Who do you expect to pay for dinner on a date? I’ve got a number of friends who expect the man to pay (regardless of whether they intend to see him again). Personally, I prefer to go halves.
I’m on the date to figure out if I like someone or not; not to eat for free. If my date offers to pay for me, that’s lovely, but I’d only accept if I definitely wanted to go on a second date.
If I’m out with friends going out for a meal, I don’t want to quibble over the bill. I’m out to enjoy time with my friends, not calculate how many breadsticks I’ve eaten and skew the bill accordingly. Of course it’s different if one of your party is on a budget, or the bill is otherwise unfair (say, you’re the teetotaller and everyone else has had four bottles of champagne), but in general, I refuse to quibble over a few quid here and there. Just split the bill and be happy you’ve had a lovely evening.
So, having got that off my chest, let me tell you about the date with the chap with no manners. I’m already aware that I’m going to sound very petty.
We walked to Wagamama; he opened the door and walked in first. I’d always hold a door for the person behind me; he let go and it slammed into my face. Not the best of starts.
I ordered a bowl of noodles and a tap water.
He ordered a bowl of noodles, two sides of dumplings, another side order of skewers, a beer and a juice.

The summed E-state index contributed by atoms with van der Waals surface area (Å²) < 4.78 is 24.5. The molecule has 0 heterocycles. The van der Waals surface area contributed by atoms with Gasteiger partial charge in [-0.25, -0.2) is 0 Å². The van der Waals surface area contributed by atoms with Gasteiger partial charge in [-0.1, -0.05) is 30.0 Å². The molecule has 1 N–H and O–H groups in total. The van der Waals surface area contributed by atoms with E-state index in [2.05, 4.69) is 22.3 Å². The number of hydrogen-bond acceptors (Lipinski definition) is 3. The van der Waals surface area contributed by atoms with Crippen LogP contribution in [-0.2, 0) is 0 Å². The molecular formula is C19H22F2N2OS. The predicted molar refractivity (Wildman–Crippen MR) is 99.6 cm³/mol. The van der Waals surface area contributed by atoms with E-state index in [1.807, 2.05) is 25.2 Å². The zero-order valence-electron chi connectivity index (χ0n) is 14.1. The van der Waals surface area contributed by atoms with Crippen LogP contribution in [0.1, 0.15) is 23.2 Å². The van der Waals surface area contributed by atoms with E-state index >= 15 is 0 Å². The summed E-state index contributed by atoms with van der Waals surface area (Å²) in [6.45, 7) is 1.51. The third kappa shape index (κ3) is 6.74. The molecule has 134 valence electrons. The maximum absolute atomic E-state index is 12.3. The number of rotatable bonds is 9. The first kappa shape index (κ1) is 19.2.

All his food came within five minutes. There was no sign of my dish. Before I’d even had a chance to tell him to go ahead and start, he was scarfing down his food.
Five minutes passed. My food still didn’t arrive. I sat there, staring at his numerous dumplings, silently willing him to offer me one. It seemed rude to ask.
Another five minutes passed. He looked up from his food at me.
“Oh, you still don’t have your food?”
“No, I don’t”. OFFER ME A DUMPLING, PLEASE.
“Oh, that’s a shame”.
He went back to inhaling his noodles.
When the bill came, it was for £35. My dish was £10, but he’d ordered £25 of food. If our orders had been the other way round, I’d have insisted on paying for what I’d ordered, given the inequity of the bill.
He looked at the bill.
“Let’s go halves. Your share’s £17.50”, he said.
Again, it seemed rude to say anything.
I put down a £20 note; my “share” plus a tip.
“I’ll put it on my card and take your £20”, he said.
We left the restaurant. Again, he let the door swing into my face on the way out; at least I was prepared and caught it that time.
Afterwards, I realised that he hadn’t left a tip. So, he’d stuck the £35 on his card, kept my £20 and effectively made a profit of £10.
He phoned the next week to ask me out again. I said no, thanks.